Intel's socket LGA2011 2nd Generation 'Sandy Bridge-E'
processor overclocks a lot like the previous LGA1155 Sandy Bridge chips, meaning
the -E processors don't react very well to
overclocking strictly via motherboard BCLK adjustments.
recall, the first generation Sandy Bridge (LGA1155) CPUs could stand the default
100MHz BCLK pushed as high as about 104.8MHz before the system became unhinged.
The new LGA2011 Intel Core i7 3820 Sandy Bridge-E processor PCSTATS is testing
today in Gigabyte's GA-X79-UD5 motherboard, is just as finicky... it will
tolerate a motherboard BCLK of about 105MHz or 106MHz before the PC refuses to
What's special about the Intel Core i7 3820 Sandy
Bridge-E processor is that it's a partially unlocked chip. Intel allows the CPU
multiplier to overclock from x36 (default) to as high as x43. This is the
easiest way to go about overclocking to be honest, but it doesn't necessarily
mean 4.3GHz is the highest clock speed the
processor can achieve in an Intel X79 motherboard....
With the Sandy Bridge-E processor Intel also introduced
a new BIOS setting called the 'Processor Base Clock
(Gear Ratio)'. This setting is simply a way to up the BCLK multiplier on
the order of 1.00x, 1.25x, 1.66x or 2.50x. The Gear
Ratio overclocks the processor and memory bus speeds by the factor it's set
to, yet leaves the 100MHz BCLK for the rest of the motherboard alone. Using
this, enthusiasts can potentially overclock a 36x100MHz = 3.6GHz processor by
changing the equation to 43x1.25x(100MHz) = 5.375GHz.
Reality Check: You're going to have to work very hard to squeeze 5.4GHz from a 3.6GHz
processor and be a fricken' master overclocker at that!
In the BIOS of Gigabyte's GA-X79-UD5 motherboard you'll
find a vast collection of CPU overclocking and voltage controls that will keep
dedicated enthusiasts occupied for hours. Unfortunately, navigating through
Gigabyte's UEFI BIOS gets tiring very quickly. This fancy BIOS is one of the
major failings of the board, in PCSTATS opinion. The important overclocking
settings are buried behind a relatively slow-to-display 3D BIOS splash screen.
This reviewer really, really wishes Gigabyte would give
overclockers who prefer to OC via traditional BIOS text menus an option to
disable this fancy 3D BIOS splash screen from displaying.
I don't want to use this laggy eye candy to
overclock (above & below):
I'd rather use this semi-regular UEFI BIOS
screen, to quickly and mouse-less-ly overclock!!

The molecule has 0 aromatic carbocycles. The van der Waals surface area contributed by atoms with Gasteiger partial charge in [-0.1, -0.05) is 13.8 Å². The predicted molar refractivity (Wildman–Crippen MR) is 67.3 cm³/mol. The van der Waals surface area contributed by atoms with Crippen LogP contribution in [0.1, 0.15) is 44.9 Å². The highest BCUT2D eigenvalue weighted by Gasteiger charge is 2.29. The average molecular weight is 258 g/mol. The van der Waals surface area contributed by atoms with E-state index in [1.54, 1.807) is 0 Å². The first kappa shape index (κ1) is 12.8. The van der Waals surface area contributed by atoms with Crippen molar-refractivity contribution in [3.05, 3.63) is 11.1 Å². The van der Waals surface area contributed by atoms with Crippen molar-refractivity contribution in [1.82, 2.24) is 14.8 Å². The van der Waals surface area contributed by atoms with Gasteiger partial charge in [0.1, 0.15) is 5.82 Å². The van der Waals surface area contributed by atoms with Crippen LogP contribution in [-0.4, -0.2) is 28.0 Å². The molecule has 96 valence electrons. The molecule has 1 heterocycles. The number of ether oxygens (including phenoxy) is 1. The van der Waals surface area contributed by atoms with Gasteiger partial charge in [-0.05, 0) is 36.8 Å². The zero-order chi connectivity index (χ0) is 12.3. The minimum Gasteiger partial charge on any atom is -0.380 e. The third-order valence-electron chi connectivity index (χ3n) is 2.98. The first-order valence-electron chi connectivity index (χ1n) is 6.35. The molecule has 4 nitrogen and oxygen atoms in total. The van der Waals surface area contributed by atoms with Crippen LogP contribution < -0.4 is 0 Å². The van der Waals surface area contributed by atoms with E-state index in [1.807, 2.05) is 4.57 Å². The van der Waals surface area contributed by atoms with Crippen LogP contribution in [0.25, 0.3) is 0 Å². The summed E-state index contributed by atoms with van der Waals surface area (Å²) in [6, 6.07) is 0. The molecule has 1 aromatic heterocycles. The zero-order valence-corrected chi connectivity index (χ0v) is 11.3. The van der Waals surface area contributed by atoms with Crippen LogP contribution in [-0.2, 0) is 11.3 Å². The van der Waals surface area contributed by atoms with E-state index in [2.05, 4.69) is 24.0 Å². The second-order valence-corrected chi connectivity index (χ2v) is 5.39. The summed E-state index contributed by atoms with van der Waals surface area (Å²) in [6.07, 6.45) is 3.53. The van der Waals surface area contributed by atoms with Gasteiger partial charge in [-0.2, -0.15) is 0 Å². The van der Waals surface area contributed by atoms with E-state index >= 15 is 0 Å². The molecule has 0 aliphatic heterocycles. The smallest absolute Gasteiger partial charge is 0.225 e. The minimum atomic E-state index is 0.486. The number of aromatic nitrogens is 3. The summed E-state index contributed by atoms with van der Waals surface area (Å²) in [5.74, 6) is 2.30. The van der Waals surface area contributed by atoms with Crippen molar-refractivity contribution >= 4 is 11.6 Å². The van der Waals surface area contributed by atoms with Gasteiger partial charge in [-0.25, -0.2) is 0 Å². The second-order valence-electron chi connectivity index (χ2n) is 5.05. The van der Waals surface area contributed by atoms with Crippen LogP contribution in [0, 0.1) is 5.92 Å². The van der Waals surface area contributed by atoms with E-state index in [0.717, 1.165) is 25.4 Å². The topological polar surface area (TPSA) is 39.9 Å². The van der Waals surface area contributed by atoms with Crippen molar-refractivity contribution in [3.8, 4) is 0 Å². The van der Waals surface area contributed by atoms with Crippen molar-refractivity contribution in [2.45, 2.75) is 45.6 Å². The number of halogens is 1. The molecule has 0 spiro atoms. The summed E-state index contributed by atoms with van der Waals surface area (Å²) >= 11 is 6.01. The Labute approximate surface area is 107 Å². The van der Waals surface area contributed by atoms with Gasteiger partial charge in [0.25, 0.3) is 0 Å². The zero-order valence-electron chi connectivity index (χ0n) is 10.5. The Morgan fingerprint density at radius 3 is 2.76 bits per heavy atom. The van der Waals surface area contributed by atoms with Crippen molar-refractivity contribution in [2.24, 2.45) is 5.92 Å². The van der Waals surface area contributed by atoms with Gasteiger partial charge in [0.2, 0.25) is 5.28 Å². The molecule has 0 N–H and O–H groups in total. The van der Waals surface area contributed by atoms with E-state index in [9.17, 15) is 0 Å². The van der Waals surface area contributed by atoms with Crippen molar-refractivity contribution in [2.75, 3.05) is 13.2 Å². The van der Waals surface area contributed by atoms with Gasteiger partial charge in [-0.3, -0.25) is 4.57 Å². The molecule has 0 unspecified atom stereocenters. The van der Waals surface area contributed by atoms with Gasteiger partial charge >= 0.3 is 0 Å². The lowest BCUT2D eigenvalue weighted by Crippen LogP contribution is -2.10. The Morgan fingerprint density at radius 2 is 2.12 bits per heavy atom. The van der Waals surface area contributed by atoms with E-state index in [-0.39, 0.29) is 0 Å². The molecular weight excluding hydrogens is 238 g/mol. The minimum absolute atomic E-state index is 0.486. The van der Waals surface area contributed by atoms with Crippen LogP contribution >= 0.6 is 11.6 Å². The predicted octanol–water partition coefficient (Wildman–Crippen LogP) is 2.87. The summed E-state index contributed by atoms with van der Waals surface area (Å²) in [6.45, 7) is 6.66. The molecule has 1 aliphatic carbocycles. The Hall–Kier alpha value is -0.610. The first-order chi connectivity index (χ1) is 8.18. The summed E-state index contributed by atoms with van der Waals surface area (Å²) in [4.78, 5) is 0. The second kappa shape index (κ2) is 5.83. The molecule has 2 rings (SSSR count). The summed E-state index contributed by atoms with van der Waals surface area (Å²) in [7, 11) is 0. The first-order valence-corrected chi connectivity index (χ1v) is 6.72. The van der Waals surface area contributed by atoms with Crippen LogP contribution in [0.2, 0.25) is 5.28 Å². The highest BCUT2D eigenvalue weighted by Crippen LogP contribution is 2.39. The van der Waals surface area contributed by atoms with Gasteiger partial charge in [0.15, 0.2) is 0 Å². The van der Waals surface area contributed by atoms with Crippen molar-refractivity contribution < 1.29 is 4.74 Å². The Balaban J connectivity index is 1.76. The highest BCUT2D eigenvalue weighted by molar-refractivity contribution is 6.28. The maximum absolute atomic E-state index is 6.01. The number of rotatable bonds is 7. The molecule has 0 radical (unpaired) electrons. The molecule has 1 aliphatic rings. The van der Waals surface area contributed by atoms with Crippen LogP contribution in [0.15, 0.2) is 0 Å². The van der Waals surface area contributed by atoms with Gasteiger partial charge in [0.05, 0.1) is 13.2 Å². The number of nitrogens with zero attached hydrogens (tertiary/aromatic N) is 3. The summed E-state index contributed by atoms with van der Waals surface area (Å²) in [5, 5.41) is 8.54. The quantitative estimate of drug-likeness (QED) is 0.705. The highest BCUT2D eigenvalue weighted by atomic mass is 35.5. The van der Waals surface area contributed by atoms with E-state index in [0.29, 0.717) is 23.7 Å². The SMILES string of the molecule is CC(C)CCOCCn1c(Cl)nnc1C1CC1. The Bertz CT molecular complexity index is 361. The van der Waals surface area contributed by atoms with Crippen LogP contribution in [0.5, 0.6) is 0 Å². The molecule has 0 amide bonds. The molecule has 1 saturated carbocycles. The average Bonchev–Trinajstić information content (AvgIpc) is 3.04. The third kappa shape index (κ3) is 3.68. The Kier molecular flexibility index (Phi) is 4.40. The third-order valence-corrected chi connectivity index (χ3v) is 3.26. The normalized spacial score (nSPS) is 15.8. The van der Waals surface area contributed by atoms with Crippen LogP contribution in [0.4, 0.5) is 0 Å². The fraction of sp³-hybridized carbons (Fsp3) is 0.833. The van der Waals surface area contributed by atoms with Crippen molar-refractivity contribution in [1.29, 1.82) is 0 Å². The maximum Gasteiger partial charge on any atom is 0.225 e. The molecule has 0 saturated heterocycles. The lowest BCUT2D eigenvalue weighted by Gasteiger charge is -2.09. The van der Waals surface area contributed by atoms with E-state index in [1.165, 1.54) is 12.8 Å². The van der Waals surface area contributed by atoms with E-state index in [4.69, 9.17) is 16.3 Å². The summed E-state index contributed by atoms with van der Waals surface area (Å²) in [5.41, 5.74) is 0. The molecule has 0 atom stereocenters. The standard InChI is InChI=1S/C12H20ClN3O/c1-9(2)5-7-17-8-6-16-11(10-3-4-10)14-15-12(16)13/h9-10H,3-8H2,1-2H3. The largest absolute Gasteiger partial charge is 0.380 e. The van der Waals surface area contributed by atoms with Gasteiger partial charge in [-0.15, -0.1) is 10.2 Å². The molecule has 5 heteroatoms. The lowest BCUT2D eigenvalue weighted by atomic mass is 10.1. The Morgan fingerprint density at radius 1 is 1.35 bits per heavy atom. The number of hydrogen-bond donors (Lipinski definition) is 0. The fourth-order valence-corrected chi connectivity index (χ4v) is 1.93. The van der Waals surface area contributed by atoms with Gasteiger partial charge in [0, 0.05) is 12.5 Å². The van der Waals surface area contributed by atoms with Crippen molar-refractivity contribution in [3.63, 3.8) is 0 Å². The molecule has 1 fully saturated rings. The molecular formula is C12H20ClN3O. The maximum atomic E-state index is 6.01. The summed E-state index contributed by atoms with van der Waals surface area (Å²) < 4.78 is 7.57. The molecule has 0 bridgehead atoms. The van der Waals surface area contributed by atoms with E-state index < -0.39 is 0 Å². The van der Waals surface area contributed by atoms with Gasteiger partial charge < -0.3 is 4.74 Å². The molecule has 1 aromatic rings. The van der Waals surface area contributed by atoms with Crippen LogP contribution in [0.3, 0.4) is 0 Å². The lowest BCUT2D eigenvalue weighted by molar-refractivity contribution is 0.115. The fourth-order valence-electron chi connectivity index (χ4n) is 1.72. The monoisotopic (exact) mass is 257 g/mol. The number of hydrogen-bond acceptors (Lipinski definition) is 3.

Overclocking via Multiplier
Starting off with a default x36 multiplier, PCSTATS
pushed the test Intel Core i7 3820 processor to x43 without any effort,
resulting in an overclock from 3.6GHz to
4.3GHz. That was easy!
Overclocking via BCLK and
The true test of motherboard used to be how high the
front side bus speed could be pushed.... that's no longer the case as we know
Sandy Bridge-E is limited to, at most, 106MHz motherboard BCLK. Attempts at
107MHz BLCK were not successful.
The 'Processor Base Clock (Gear
Ratio)' is a welcome addition to the overclockers tool box so PCSTATS set
about seeing how far the CPU could be overclocked on the Gigabyte GA-X79-UD5
motherboard via this setting. To remove any potential obstacles, memory was set
to run in DDR3-800 mode and the CPU multiplier dialed back from the default x36
multiplier, to x12.
The BCLK Gear Ratio was increased from 1.00x to 1.25x
without issue, however attempts at 1.66x and 2.50x proved futile. PCSTATS set
the CPU multiplier back to the default x36 setting and tried again with the
1.25x BCLK Gear Ratio - the system failed to boot. After a few more attempts,
the best we were able to manage without making voltage adjustments was a x35
multiplier and 1.25 BCLK Gear Ratio, or a maximum overclock to 4.375 GHz.
With a boost to vCPU this board and processor combo
should reasonably be able to reach x37 / 1.25x(100) so we'll leave that for you
to try yourself. However, there are so many voltage adjustments available in the
GA-X79-UD5 BIOS that it quickly gets a little overwhelming and we lost our
patience with the GA-X79-UD5's slow BIOS user interface.
To sum up, overclocking to 4.3GHz is dead easy. Just
bump the CPU multiplier to x43. Overclocking beyond that will require a bit of
skill. Without wading in the necessary territory of voltage adjustments PCSTATS
squeezed 4.375GHz from the Sandy Bridge-E
processor by using the 1.25x BCLK Gear Ratio... though with a little more time
even greater speeds are easily on the horizon!
Bottom line, the Gigabyte GA-X79-UD5 motherboard is a
good overclocking platform.